SC saves rape victim’s ‘baby’
The Supreme Court on Tuesday upheld mentally retarded women’s right to motherhood, saying it was for the State and civil society to support them and their children. Satya Prakash reports.india Updated: Jul 22, 2009 01:07 IST
The Supreme Court on Tuesday upheld mentally retarded women’s right to motherhood, saying it was for the State and civil society to support them and their children.
A three-judge bench headed by Chief Justice K.G. Balakrishnan stayed a Punjab and Haryana High Court order of July 17 to terminate the pregnancy of a 19-year-old mentally challenged woman.
Sarita (name changed) had conceived after being raped by security guards at a nari niketan (shelter for destitute women) in Chandigarh in March. She is an orphan.
Sarita has crossed the 19th week of pregnancy. According to the Medical Termination of Pregnancy Act, 1971, a foetus cannot be aborted once the pregnancy completes 20 weeks. This is why the court, fast-tracked the case.
“Nature has its own strength,” the chief justice said.
The court rejected doubts raised by Chandigarh administration counsel Anupam Gupta and senior advocate Colin Gonsalves, representing a pro-abortion activist, that Sarita might not survive the trauma and stress of childbirth.
Directing the Chandigarh administration to provide all possible medical and psychological support to Sarita, the bench, also comprising justices P. Sathasivan and B.S. Chauhan, said it would deliver a reasoned judgment later.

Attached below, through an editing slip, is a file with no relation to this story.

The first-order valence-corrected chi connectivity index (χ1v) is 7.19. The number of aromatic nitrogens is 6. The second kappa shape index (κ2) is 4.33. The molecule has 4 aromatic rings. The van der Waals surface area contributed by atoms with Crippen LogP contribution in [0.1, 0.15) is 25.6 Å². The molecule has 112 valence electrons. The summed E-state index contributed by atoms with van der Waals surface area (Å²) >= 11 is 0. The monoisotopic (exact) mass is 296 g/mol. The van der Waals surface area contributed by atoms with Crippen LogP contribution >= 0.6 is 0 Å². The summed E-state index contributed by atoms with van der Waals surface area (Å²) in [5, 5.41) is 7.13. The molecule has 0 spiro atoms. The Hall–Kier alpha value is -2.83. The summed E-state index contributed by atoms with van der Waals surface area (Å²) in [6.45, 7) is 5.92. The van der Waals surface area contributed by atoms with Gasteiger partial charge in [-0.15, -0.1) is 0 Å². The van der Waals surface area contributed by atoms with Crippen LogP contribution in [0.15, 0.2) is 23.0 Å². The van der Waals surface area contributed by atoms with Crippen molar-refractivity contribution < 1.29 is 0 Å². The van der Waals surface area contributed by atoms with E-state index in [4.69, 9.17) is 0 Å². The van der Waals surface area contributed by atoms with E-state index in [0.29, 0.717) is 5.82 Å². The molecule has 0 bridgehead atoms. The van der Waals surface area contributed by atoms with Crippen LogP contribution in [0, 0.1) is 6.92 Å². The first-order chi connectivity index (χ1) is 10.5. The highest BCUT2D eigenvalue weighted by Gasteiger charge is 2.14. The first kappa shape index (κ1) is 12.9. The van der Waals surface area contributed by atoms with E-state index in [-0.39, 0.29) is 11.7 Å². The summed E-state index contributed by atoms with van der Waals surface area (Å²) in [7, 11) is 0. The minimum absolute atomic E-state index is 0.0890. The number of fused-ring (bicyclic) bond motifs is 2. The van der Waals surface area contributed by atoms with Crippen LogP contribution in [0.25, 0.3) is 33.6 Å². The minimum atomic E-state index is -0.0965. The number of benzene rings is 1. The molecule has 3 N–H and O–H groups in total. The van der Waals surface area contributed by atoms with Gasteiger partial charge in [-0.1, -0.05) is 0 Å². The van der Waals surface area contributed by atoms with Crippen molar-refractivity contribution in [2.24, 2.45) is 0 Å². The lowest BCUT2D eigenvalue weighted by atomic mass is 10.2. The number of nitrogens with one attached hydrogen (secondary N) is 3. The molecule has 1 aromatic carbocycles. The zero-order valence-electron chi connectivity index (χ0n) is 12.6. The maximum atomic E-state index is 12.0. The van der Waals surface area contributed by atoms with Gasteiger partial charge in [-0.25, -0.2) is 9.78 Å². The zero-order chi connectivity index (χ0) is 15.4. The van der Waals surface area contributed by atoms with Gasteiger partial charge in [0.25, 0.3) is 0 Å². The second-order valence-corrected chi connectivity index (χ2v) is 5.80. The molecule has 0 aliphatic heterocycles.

“She was raped in a naari niketan run by the Chandigarh administration. Is it not your responsibility to take care of the child?” the court asked Gupta.
On Monday, after a group of Chandigarh-based advocates led by Tanu Bedi challenged the high court order, the Supreme Court had issued a notice to the Chandigarh administration.
Gupta told the court that no NGO had come forward when the matter was heard by the high court. But Bedi said the National Trust for the Welfare of Persons with Autism, Cerebral Palsy, Mental Retardation and Multiple Disabilities and the Delhi-based Disabled Rights Group were willing to support the Sarita and the expected child. The trust’s counsel, Gautam Banerjee, and DRG convener Javed Abidi told the court they were ready to take care of Sarita and her child.
The Supreme Court also examined two experts — psychiatrist Paramleen Kaur and gynaecologist Dr Poonam Goel — about Sarita’s physical and mental health.
The experts said Sarita was physically fit to give birth but since she had the mental capacity and understanding of a nine-year-old she might not understand what motherhood meant and would not be able to take care of the child.
Pointing out that Sarita wanted to have a child and was physically fit to give birth, the chief justice said: “If somebody is ready to take care of the child, should the court order the termination of her pregnancy even then?”